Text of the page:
About the Project
Sponsoring company: Bourns Ltd
Bourns, Ltd. is a global company with a strong Research and Development record in power semiconductor devices and power electronics. For over seventy years, Bourns has been a leading global supplier of reliable high-quality electronic components and solutions, which have been designed into virtually every type of electronic system including automotive, telecommunications, computers and industrial applications.
The Bedford, UK branch of Bourns has an established reputation as a leading manufacturer of circuit protection semiconductors. They will soon be launching a new line of power semiconductor devices, a first generation of 650V IGBTs manufactured in the UK. These devices are ideally suited for electric vehicles, strategically placing Bourns as a future supplier in this rapidly expanding market.
The demand for high efficiency energy saving electronics to compliment low carbon technologies has already seen a market shift to silicon carbide as a semiconductor material, owing to its superior physical properties. A trend that is only going to accelerate in the future. Bourns is actively performing research in this area and will look to harness this material to compliment and expand its product portfolio.
The market for SiC power devices is set to grow exponentially – driven by the electric vehicles market. The timeliness of this project could not be any better given the UK government’s announcement to ban all diesel, petrol and even hybrid vehicles by 2035. This is compounded by an additional wider, net zero carbon emissions target, by 2050.
The trend in terms of hybrid (HEV)/battery electric vehicle (BEV) powertrains is to push the DC voltage to beyond 600V, utilising high battery capacity systems. The purpose here is to reduce the demanding cabling requirements currently hampering electric vehicle performance. Beyond 600V, the only viable power semiconductor device option that can achieve the required efficiency levels is SiC. Power MOSFETs will be used within the main inverter powertrain, including a DC boost converter stage if required. Moreover, these higher voltage electric vehicle sales are set to reach 18 million by 2023, representing 16.2% of total global vehicle sales. The wider electrification becomes the more need for surge protection technologies.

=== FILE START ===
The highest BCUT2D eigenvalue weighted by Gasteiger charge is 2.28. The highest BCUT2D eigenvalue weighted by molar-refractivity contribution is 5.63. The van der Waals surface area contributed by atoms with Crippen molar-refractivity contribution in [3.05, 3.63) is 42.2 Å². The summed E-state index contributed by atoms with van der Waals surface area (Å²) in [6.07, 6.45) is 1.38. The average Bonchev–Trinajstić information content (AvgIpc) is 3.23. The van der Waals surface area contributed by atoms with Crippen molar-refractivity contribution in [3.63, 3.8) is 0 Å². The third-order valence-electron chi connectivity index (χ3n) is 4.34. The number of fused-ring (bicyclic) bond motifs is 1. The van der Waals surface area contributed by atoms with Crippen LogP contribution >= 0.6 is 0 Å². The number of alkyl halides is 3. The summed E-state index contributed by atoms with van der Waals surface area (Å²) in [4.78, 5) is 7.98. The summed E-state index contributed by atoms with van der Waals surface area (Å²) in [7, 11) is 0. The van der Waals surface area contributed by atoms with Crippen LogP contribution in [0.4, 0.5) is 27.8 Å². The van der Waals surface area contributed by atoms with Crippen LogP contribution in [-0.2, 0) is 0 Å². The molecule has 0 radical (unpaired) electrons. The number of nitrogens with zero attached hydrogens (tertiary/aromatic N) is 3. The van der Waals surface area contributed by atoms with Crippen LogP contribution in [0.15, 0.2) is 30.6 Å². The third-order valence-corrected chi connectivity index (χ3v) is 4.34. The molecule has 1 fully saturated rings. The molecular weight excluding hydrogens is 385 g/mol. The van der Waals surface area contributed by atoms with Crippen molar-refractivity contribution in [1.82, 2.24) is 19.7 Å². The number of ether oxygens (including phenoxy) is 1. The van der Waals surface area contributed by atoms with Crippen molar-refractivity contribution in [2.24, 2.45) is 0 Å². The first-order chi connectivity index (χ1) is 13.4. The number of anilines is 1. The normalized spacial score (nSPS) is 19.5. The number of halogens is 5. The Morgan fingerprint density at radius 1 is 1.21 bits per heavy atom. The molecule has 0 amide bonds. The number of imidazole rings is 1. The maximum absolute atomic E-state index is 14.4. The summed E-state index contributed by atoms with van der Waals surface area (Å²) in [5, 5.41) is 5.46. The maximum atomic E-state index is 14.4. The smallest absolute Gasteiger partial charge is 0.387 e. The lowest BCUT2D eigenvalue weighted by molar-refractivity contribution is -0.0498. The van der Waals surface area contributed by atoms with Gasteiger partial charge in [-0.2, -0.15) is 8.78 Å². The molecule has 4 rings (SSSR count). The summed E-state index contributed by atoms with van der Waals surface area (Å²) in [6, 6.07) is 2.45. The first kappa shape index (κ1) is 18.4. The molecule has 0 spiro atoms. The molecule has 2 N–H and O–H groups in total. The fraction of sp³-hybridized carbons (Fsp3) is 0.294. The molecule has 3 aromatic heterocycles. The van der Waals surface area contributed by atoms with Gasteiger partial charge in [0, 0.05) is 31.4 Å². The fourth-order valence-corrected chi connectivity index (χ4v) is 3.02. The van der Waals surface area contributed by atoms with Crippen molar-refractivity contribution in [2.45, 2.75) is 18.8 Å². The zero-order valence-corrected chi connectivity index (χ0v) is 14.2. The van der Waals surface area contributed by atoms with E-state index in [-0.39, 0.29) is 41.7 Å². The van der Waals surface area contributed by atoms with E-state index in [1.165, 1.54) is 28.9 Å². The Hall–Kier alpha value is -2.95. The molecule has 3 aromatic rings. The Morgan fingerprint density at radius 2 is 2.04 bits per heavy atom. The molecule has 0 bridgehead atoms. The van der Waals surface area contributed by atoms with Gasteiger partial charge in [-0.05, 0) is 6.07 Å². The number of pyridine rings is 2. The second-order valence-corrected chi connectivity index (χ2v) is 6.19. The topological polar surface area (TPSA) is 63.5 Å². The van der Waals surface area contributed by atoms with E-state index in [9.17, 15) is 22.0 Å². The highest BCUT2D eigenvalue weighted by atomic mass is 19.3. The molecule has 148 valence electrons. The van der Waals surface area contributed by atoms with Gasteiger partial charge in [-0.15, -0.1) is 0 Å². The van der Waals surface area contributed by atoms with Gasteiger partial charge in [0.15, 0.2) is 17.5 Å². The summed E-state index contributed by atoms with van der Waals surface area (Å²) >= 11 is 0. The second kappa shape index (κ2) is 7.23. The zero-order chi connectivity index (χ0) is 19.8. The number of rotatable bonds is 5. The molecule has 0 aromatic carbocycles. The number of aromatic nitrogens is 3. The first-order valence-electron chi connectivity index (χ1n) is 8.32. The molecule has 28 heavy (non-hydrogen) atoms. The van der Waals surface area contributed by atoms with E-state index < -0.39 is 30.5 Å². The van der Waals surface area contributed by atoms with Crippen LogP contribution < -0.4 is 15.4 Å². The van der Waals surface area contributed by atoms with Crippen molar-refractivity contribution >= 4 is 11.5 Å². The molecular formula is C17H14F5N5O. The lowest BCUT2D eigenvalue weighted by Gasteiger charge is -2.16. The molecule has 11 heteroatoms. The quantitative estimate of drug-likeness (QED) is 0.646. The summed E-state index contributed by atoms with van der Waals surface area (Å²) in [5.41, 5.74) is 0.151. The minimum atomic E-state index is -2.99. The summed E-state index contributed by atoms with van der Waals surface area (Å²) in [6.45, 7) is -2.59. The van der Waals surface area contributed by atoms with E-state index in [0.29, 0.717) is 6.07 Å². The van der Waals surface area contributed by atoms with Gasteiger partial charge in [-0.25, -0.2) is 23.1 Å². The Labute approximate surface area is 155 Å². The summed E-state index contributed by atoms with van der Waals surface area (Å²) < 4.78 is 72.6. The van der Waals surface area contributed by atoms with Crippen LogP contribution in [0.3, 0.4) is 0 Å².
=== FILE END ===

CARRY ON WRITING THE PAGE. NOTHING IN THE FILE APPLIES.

JFET technology is today established in silicon carbide. The lack of a gate oxide makes it a desirable method to manufacture reliable switching devices. Although JFETs are commercially available they are not optimised for current limiting applications as utilised by the TBU. Control of threshold voltage and on-resistance of JFET devices is key to maintain low-loss in non-surge operation as well as agile control, turning off effectively when a surge appears.
The aims of this project are focussed around novel semiconductor device design, fabrication and modelling. The scope of this project can be expanded further; there is interest in eventually making full SiC Integrated Circuits to provide revolutionary benefits such as operation at extremes of temperature and environment. The specific aims of this project are to:
- Develop novel wide bandgap silicon carbide devices for application within the TBU.
- Challenge the candidate to create devices capable of being scaled up to industrial manufacturing. Working directly with R&D engineers within Bourns, Ltd to optimise the JFET device and gain valuable experience in a commercial fabrication environment.
- SiC ICs; potentially develop niche SiC semiconductor process technology through CISM to improve the performance of the controller chip itself.
- Investigate other promising wide bandgap materials such as Gallium Nitride MOSFETs and even Gallium Oxide FET devices to further lower cost.
We welcome applications from candidates with an Engineering or Physical Sciences degree (minimum level 2:1), or a combination of degree and equivalent experience to the same level.
An electrical engineering background is necessary to understand the circuit operation/components of the TBU. Knowledge of device physics is also preferable since design of the TBU’s semiconductor components will be required.
Most importantly, the candidate must be a team player with a professional attitude, willing to share their results with fellow industrial partners and academics. The successful candidate must be prepared to travel to the industrial partner (Bourns Ltd., Bedford, UK), monthly if necessary and be comfortable with presenting their latest results.
Normally, we would expect candidates to have met the University’s English Language requirements (e.g. IELTS 6.5 overall with 5.5+ in each component) by point of application. For details on the University’s English Language entry requirements, please visit – http://www.swansea.ac.uk/admissions/englishlanguagerequirements/
Due to funding restrictions, this scholarship is open to UK/EU candidates only.
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